Trials of treating the elderly: Determining drug safety and effectiveness
■ Older participants are not usually recruited for clinical trials, leaving the path to proven treatments littered with uncertainty.
It's no surprise that a huge group of baby boomers is advancing toward old age. But what may surprise physicians as they begin to see more and more elderly patients is how shaky the research base is for treatments in this age group.
Elderly people are not generally included in clinical trials that test the safety and efficacy of medications and treatments, even though they are the prime recipients of these regimens. Physicians can find themselves wrestling with the dilemma of doing the right thing for patients without solid evidence of what works.
"The bottom line is that we have very little information on older people," said Lodovico Balducci, MD, professor of medicine and oncology and program leader of the Senior Adult Oncology Program at the H. Lee Moffitt Cancer Center and Research Institute at the University of South Florida. "The reason is partly because clinical trials are not offered to older people."
The need for information spans the diseases from cancer to diabetes and heart disease. "Cancer is the ideal model to study because it is a chronic disease, and cancer increases with age," said Dr. Balducci. "But you could apply that to any other disease."
Consider these other areas of inquiry: What is the optimal blood sugar level for people in their 80s and 90s? Is it the same as it is for those in their 40s and 50s? How about blood pressure or cholesterol?
"These are all questions that have not been properly asked," said Dr. Balducci. "And, unfortunately, people are not always interested in asking them."
However, in a rare bright spot, a group of international researchers did set out to determine whether lowering blood pressure in people 80 and older was beneficial. The 3,845-patient Hypertension in the Very Elderly Trial, coordinated by researchers at the Imperial College in London, was halted in August because early findings showed lowering blood pressure significantly reduced both stroke and mortality in the over-80 group. Trial data are still being collected from various sites, and publications should be forthcoming.
This type of information is precisely what is needed, said physicians who care for the elderly.
Robert Butler, MD, the president and CEO of the International Longevity Center-USA, a nonprofit policy and education group in New York City, and founding director of the National Institute on Aging, has been campaigning for such efforts since 1977.
"Back when I was the NIA director, I went to the Food and Drug Administration to voice my concern that older people aren't routinely required to be included in clinical trials. And after some talk, voluntary guidelines were created. But that has not been sufficient," he said.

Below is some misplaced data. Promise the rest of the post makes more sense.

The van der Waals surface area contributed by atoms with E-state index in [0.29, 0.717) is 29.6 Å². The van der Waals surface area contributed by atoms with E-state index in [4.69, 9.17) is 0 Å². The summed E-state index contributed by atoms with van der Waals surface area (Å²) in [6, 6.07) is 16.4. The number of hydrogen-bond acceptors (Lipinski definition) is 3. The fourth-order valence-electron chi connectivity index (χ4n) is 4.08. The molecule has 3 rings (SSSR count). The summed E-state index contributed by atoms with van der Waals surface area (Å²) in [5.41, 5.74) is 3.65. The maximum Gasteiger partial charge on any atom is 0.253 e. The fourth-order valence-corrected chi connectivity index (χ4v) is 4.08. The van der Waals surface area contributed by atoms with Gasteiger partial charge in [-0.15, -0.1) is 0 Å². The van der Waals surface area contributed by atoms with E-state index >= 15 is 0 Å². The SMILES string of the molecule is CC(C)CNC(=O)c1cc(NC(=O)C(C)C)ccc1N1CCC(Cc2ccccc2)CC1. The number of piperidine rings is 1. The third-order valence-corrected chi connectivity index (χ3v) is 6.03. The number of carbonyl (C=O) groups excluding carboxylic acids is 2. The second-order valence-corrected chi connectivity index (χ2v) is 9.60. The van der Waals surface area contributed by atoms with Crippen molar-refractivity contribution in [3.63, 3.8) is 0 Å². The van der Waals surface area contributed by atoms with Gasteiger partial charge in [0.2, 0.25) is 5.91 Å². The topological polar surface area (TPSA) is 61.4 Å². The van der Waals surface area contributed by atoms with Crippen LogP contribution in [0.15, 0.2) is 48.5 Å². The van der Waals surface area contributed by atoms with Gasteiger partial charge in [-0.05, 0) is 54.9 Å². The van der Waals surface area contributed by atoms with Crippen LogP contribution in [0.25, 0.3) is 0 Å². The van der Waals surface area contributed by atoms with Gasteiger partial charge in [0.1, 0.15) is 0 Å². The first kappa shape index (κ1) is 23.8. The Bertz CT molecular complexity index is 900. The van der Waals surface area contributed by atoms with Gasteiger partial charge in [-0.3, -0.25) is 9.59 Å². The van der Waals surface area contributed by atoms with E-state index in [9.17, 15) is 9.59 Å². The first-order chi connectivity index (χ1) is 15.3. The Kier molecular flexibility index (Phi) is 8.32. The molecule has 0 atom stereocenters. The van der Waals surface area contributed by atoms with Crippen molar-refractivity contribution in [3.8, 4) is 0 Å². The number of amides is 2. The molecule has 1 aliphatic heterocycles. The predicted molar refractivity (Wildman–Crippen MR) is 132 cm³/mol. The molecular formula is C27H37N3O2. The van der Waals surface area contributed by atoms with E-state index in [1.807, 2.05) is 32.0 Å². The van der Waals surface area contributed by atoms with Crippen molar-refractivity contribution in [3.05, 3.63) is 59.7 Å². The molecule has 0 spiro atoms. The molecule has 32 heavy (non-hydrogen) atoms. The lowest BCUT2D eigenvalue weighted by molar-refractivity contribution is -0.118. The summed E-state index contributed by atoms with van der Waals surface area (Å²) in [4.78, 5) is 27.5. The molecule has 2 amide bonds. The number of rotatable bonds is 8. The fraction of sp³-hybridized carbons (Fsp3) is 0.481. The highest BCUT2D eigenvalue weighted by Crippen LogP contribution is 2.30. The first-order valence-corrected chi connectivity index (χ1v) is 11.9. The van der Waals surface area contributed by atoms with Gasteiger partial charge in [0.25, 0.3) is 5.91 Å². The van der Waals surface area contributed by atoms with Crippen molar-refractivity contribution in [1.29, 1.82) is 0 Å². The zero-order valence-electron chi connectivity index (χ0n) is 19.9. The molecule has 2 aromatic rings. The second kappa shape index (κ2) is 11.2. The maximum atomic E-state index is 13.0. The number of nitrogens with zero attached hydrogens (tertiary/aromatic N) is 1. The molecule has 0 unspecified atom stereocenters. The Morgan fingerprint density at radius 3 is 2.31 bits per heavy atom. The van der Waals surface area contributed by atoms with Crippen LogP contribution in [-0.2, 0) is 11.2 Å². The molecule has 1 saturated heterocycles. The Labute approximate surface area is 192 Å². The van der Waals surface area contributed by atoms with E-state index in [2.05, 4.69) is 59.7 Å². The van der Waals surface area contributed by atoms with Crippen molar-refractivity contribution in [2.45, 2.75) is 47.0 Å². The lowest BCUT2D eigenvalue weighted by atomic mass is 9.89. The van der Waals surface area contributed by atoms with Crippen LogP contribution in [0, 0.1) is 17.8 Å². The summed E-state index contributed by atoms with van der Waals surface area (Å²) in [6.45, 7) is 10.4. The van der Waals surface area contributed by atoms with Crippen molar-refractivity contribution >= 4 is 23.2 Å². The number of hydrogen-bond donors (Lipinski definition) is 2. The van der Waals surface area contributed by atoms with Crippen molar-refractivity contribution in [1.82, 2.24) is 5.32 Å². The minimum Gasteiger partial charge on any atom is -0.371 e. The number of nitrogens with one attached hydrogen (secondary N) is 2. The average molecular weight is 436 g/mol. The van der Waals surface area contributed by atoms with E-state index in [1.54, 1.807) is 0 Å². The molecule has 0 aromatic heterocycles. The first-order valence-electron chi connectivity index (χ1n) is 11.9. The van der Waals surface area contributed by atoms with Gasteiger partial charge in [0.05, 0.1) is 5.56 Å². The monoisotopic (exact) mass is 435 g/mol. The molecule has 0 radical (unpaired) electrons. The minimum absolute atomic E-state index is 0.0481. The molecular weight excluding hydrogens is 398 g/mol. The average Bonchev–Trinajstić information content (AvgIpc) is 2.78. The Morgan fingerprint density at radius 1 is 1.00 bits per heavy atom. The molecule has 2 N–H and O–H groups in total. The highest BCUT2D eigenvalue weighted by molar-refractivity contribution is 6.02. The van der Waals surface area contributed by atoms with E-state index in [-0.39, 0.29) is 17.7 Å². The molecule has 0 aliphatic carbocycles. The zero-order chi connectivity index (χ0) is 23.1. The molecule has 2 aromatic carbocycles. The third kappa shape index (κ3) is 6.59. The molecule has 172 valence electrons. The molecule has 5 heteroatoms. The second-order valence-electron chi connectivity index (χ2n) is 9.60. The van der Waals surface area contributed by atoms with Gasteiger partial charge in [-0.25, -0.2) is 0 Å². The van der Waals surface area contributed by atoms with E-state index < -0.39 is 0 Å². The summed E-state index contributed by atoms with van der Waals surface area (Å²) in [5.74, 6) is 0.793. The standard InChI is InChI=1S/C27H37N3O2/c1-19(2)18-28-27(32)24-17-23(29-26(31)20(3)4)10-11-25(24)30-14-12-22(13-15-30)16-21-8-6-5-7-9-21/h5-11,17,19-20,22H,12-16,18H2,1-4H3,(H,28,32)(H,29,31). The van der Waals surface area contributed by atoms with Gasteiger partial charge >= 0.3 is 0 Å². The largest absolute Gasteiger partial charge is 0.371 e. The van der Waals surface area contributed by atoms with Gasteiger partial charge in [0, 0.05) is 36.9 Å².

"In any given year about 17% of people 65 and older have an adverse drug reaction," said Dr. Butler. "And since older people use over 40% of the drugs, clearly they are the ones who are the most adversely affected when there are untoward drug reactions."
Admittedly this group of patients is hard to include in trials. They often have a number of co-existing conditions, and the question of safety arises. But excluding this population in order to protect them could also mean "protecting them from the fruits of research," said Dr. Butler.
Plenty of additional reasons are cited for not including older people in trials, but those reasons can sometimes be made to disappear, according to advocates for the trials.
The erroneous belief they don't want to participate is among the most frequent explanations. But that's not true, according to many. "There have been enough studies to show that," said Dr. Butler.
Older people may not be as Internet-savvy as their younger counterparts and not be able to find such trials for themselves, said Lillian Siu, MD, associate professor at the University of Toronto and a medical oncologist at Princess Margaret Hospital, also in Toronto.
And even if elderly patients are referred to a trial, they have to vault the barrier of "preconceived ideas," said Dr. Siu. "I think there is definitely ageism from physicians." Researchers may avoid enrolling older people because the individual might not tolerate the treatment and also because they don't want to "ruin the stats," she said. Including patients with more diseases and conditions could influence the results.
"But if we are going to do big trials that will change practice, we should make an effort to ensure that a reasonable proportion of patients on the trials are older, because they will be reflective of the population we are going to eventually treat -- the consumer of the resources," said Dr. Siu.
Despite this need, there are barriers that are difficult to overcome. "Death rates are higher, relocations to nursing homes occur and there are higher instances of cognitive impairment [that] one needs to take into account," said Kenneth Schmader, MD, associate professor of medicine at Duke University Medical Center's Geriatric Research Education and Clinical Center in Durham, N.C.